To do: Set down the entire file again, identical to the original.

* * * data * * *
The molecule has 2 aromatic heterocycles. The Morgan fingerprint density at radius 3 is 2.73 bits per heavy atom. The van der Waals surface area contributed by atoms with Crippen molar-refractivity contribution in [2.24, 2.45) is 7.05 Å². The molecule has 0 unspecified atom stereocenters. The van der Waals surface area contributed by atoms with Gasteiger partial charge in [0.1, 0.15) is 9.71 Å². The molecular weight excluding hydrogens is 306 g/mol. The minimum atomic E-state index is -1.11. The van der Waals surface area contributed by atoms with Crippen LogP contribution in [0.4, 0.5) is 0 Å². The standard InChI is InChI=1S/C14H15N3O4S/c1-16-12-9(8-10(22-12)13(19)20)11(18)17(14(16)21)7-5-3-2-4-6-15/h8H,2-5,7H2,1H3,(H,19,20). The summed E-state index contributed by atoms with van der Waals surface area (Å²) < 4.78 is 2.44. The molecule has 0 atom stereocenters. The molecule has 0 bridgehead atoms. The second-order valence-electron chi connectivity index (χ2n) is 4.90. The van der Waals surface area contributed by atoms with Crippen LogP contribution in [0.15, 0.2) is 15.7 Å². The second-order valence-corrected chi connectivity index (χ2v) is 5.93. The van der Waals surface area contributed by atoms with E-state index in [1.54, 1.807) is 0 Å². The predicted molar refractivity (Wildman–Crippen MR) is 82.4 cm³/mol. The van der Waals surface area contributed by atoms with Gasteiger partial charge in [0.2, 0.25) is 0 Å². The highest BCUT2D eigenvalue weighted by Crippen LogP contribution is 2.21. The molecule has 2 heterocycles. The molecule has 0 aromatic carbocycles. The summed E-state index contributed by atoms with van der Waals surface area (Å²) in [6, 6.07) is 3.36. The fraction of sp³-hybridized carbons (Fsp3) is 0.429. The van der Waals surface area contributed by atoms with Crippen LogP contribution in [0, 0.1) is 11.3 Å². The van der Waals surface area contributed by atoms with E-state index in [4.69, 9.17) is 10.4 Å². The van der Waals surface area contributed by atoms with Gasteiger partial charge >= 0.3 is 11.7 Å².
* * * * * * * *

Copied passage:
The molecule has 2 aromatic heterocycles. The Morgan fingerprint density at radius 3 is 2.73 bits per heavy atom. The van der Waals surface area contributed by atoms with Crippen molar-refractivity contribution in [2.24, 2.45) is 7.05 Å². The molecule has 0 unspecified atom stereocenters. The van der Waals surface area contributed by atoms with Gasteiger partial charge in [0.1, 0.15) is 9.71 Å². The molecular weight excluding hydrogens is 306 g/mol. The minimum atomic E-state index is -1.11. The van der Waals surface area contributed by atoms with Crippen LogP contribution in [0.4, 0.5) is 0 Å². The standard InChI is InChI=1S/C14H15N3O4S/c1-16-12-9(8-10(22-12)13(19)20)11(18)17(14(16)21)7-5-3-2-4-6-15/h8H,2-5,7H2,1H3,(H,19,20). The summed E-state index contributed by atoms with van der Waals surface area (Å²) < 4.78 is 2.44. The molecule has 0 atom stereocenters. The molecule has 0 bridgehead atoms. The second-order valence-electron chi connectivity index (χ2n) is 4.90. The van der Waals surface area contributed by atoms with Crippen LogP contribution in [0.15, 0.2) is 15.7 Å². The second-order valence-corrected chi connectivity index (χ2v) is 5.93. The van der Waals surface area contributed by atoms with E-state index in [1.54, 1.807) is 0 Å². The predicted molar refractivity (Wildman–Crippen MR) is 82.4 cm³/mol. The van der Waals surface area contributed by atoms with Gasteiger partial charge in [0.2, 0.25) is 0 Å². The highest BCUT2D eigenvalue weighted by Crippen LogP contribution is 2.21. The molecule has 2 heterocycles. The molecule has 0 aromatic carbocycles. The summed E-state index contributed by atoms with van der Waals surface area (Å²) in [6, 6.07) is 3.36. The fraction of sp³-hybridized carbons (Fsp3) is 0.429. The van der Waals surface area contributed by atoms with Crippen LogP contribution in [0, 0.1) is 11.3 Å². The van der Waals surface area contributed by atoms with E-state index in [4.69, 9.17) is 10.4 Å². The van der Waals surface area contributed by atoms with Gasteiger partial charge >= 0.3 is 11.7 Å².